Most of the seats incorporated dense foam as their energy absorption material for crashes. The Cybex (shown here) also offers a under the fabric newborn foam insert to help give baby a safer, more comfortable ride
  • Hard Foam — All the seats we looked at have stiff foam as their primary energy absorbing material that helps protect baby in the event of a crash. This foam is similar to that found in many bike helmets and is the industry standard for impact protection. The primary difference between seats is how much and where the location of foam is inside the shell. Most just have the hard foam on either side of the head or encompassing the side and back of head. A few had foam inside the entire shell encompassing all parts of baby. We particularly liked that the Peg Perego Primo Viaggio 4-35 has a hard foam headpiece in addition to hard foam in one piece throughout the seat, as well as under the bottom and leg areas.
  • Soft Foam — Some seats offered a softer foam around the head portion of seat in addition
    Safety 1st has a comfortable soft-foam layer between the baby and the energy-absorbing hard foam. On the side wings  they have built in additional energy absorption pockets which they claim provides additional side-impact protection.
    Safety 1st has a comfortable soft-foam layer between the baby and the energy-absorbing hard foam. On the side wings, they have built in additional energy absorption pockets which they claim provides additional side-impact protection.
    to the hard foam. Soft foam won't do much in terms of impact protection crash, but can add comfort in normal day-to-day use. Safety 1st has soft foam surrounded by a plastic bag called "Air Side Impact Protection" that they claim to have had tested by an independent lab to determine its efficacy in decreasing injuries related to side impact crashes. However, most soft foam is either for looks to mimic some types of impact resistance, for added comfort for baby, or for help in correct positioning of baby like infant inserts for smaller newborns.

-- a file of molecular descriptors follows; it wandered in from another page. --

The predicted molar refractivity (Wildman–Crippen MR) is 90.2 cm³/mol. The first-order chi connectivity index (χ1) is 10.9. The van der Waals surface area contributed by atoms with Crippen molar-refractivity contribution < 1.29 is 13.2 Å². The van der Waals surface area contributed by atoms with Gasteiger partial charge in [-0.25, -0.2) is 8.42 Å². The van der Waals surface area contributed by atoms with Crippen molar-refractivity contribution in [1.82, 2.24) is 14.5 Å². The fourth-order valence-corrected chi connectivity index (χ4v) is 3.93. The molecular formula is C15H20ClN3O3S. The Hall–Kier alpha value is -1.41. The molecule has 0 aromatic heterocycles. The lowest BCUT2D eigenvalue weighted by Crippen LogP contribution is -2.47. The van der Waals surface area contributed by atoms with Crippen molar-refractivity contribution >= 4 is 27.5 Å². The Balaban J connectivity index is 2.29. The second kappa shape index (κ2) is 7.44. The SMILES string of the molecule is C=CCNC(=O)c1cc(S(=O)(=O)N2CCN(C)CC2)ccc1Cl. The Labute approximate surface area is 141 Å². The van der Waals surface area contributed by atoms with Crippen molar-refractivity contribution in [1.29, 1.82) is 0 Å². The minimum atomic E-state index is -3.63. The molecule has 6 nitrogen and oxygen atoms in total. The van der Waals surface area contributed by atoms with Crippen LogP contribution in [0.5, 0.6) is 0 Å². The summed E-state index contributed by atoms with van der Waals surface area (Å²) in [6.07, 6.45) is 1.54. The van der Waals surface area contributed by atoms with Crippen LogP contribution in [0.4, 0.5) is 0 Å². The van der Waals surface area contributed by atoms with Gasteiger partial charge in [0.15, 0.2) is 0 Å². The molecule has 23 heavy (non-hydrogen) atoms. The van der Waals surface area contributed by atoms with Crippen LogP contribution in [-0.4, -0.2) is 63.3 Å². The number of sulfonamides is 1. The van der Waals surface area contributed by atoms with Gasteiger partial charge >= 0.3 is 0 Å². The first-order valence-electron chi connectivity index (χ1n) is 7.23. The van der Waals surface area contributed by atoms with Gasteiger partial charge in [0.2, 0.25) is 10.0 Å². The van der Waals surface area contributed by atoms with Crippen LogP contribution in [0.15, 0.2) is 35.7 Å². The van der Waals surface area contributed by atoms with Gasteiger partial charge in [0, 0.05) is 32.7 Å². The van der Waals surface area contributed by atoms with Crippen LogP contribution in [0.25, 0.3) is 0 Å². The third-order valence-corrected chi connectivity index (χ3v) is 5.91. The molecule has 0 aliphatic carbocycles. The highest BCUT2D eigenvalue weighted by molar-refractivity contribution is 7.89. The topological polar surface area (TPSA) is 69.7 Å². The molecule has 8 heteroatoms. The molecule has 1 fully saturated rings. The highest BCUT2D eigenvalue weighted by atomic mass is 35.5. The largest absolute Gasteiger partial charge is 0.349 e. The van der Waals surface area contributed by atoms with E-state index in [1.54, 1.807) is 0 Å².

Extra Padding


On top of the foam and standard seat padding there might be extra padding that can be anything from an infant insert piece that helps position small infants properly, to padding on the harness to help keep baby's head positioned and/or avoid rubbing on the straps. The Cybex Aton 2 offers a stiff foam infant insert that goes underneath the car seat padding and is unique in the group. The trick will be remembering to remove it when baby outgrows it.

The Three Ways to Anchor the Car Seat


There are three different methods used to strap a car seat down in a vehicle. We'll give you an overview of each and the most common reasons to use one over the others. You'll find more detailed information in our article, How to Avoid Infant Car Seat Installation Mistakes.
  • Installing the Base with LATCH connectors — Since 2002, most cars in the US have been required to include LATCH connectors on the left and right side rear seat positions (but not the center seat). LATCH stands for Lower Anchors and Tethers for CHildren (LATCH). This type of connector was invented to provide a simple and reliable method of attaching car seats to vehicles. We recommend using LATCH connectors when they are available, since they are usually the best and simplest way to assure a tight and secure connection. Most parents place their child in one of the side seats where LATCH anchors are located, typically the right rear passenger side to make it easier for the driver to see the baby.